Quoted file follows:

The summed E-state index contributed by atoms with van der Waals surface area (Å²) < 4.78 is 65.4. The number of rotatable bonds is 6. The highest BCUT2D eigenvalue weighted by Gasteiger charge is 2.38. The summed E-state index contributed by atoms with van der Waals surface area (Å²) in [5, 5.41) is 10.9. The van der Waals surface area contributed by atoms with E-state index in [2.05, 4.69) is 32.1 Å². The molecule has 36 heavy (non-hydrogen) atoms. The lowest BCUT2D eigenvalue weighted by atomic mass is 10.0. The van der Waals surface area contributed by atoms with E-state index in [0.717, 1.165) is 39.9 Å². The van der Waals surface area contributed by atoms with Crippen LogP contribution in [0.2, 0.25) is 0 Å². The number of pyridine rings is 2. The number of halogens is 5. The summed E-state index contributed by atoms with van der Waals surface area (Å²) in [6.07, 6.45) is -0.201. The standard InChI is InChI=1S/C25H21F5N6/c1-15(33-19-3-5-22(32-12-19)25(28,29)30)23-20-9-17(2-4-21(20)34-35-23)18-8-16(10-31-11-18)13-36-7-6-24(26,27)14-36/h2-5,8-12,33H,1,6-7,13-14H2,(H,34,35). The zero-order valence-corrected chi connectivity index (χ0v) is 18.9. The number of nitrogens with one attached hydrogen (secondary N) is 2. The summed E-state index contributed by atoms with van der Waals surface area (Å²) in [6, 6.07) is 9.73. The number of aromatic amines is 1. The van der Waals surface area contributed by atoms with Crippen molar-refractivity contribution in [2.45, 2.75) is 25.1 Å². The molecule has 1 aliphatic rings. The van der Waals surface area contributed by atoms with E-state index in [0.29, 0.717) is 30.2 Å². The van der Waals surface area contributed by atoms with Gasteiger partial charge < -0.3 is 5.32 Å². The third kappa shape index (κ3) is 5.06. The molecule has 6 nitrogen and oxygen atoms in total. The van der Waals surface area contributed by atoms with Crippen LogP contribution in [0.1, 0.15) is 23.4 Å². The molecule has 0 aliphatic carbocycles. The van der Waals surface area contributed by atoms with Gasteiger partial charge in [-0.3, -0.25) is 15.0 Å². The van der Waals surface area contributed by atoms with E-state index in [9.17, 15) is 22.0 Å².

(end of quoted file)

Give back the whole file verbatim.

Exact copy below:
The summed E-state index contributed by atoms with van der Waals surface area (Å²) < 4.78 is 65.4. The number of rotatable bonds is 6. The highest BCUT2D eigenvalue weighted by Gasteiger charge is 2.38. The summed E-state index contributed by atoms with van der Waals surface area (Å²) in [5, 5.41) is 10.9. The van der Waals surface area contributed by atoms with E-state index in [2.05, 4.69) is 32.1 Å². The molecule has 36 heavy (non-hydrogen) atoms. The lowest BCUT2D eigenvalue weighted by atomic mass is 10.0. The van der Waals surface area contributed by atoms with E-state index in [0.717, 1.165) is 39.9 Å². The van der Waals surface area contributed by atoms with Crippen LogP contribution in [0.2, 0.25) is 0 Å². The number of pyridine rings is 2. The number of halogens is 5. The summed E-state index contributed by atoms with van der Waals surface area (Å²) in [6.07, 6.45) is -0.201. The standard InChI is InChI=1S/C25H21F5N6/c1-15(33-19-3-5-22(32-12-19)25(28,29)30)23-20-9-17(2-4-21(20)34-35-23)18-8-16(10-31-11-18)13-36-7-6-24(26,27)14-36/h2-5,8-12,33H,1,6-7,13-14H2,(H,34,35). The zero-order valence-corrected chi connectivity index (χ0v) is 18.9. The number of nitrogens with one attached hydrogen (secondary N) is 2. The summed E-state index contributed by atoms with van der Waals surface area (Å²) in [6, 6.07) is 9.73. The number of aromatic amines is 1. The van der Waals surface area contributed by atoms with Crippen molar-refractivity contribution in [2.45, 2.75) is 25.1 Å². The molecule has 1 aliphatic rings. The van der Waals surface area contributed by atoms with E-state index in [0.29, 0.717) is 30.2 Å². The van der Waals surface area contributed by atoms with Gasteiger partial charge < -0.3 is 5.32 Å². The third kappa shape index (κ3) is 5.06. The molecule has 6 nitrogen and oxygen atoms in total. The van der Waals surface area contributed by atoms with Crippen LogP contribution in [0.1, 0.15) is 23.4 Å². The molecule has 0 aliphatic carbocycles. The van der Waals surface area contributed by atoms with Gasteiger partial charge in [-0.3, -0.25) is 15.0 Å². The van der Waals surface area contributed by atoms with E-state index in [9.17, 15) is 22.0 Å².